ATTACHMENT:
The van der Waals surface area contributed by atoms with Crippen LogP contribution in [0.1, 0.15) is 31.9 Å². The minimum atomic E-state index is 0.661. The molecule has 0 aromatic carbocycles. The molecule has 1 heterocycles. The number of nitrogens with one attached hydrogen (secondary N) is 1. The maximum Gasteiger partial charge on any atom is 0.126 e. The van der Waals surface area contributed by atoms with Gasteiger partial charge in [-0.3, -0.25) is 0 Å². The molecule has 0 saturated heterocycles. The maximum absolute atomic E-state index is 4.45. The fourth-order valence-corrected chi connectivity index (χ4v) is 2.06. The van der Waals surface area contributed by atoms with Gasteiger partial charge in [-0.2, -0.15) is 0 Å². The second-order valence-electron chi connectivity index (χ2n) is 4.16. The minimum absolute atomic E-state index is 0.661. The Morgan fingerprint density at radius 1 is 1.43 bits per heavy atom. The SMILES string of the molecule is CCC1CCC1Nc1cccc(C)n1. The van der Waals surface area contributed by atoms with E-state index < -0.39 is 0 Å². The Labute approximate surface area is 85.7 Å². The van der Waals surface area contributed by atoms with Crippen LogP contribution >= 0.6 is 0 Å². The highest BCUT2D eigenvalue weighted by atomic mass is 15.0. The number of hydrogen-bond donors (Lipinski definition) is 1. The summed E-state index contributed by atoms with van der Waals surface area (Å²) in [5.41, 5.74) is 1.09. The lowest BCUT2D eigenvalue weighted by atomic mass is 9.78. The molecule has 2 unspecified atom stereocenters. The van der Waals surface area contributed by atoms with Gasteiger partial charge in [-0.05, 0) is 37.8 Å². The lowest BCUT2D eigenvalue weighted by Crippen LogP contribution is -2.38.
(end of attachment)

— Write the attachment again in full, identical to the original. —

The van der Waals surface area contributed by atoms with Crippen LogP contribution in [0.1, 0.15) is 31.9 Å². The minimum atomic E-state index is 0.661. The molecule has 0 aromatic carbocycles. The molecule has 1 heterocycles. The number of nitrogens with one attached hydrogen (secondary N) is 1. The maximum Gasteiger partial charge on any atom is 0.126 e. The van der Waals surface area contributed by atoms with Gasteiger partial charge in [-0.3, -0.25) is 0 Å². The molecule has 0 saturated heterocycles. The maximum absolute atomic E-state index is 4.45. The fourth-order valence-corrected chi connectivity index (χ4v) is 2.06. The van der Waals surface area contributed by atoms with Gasteiger partial charge in [-0.2, -0.15) is 0 Å². The second-order valence-electron chi connectivity index (χ2n) is 4.16. The minimum absolute atomic E-state index is 0.661. The Morgan fingerprint density at radius 1 is 1.43 bits per heavy atom. The SMILES string of the molecule is CCC1CCC1Nc1cccc(C)n1. The van der Waals surface area contributed by atoms with E-state index < -0.39 is 0 Å². The Labute approximate surface area is 85.7 Å². The van der Waals surface area contributed by atoms with Crippen LogP contribution >= 0.6 is 0 Å². The highest BCUT2D eigenvalue weighted by atomic mass is 15.0. The number of hydrogen-bond donors (Lipinski definition) is 1. The summed E-state index contributed by atoms with van der Waals surface area (Å²) in [5.41, 5.74) is 1.09. The lowest BCUT2D eigenvalue weighted by atomic mass is 9.78. The molecule has 2 unspecified atom stereocenters. The van der Waals surface area contributed by atoms with Gasteiger partial charge in [-0.05, 0) is 37.8 Å². The lowest BCUT2D eigenvalue weighted by Crippen LogP contribution is -2.38.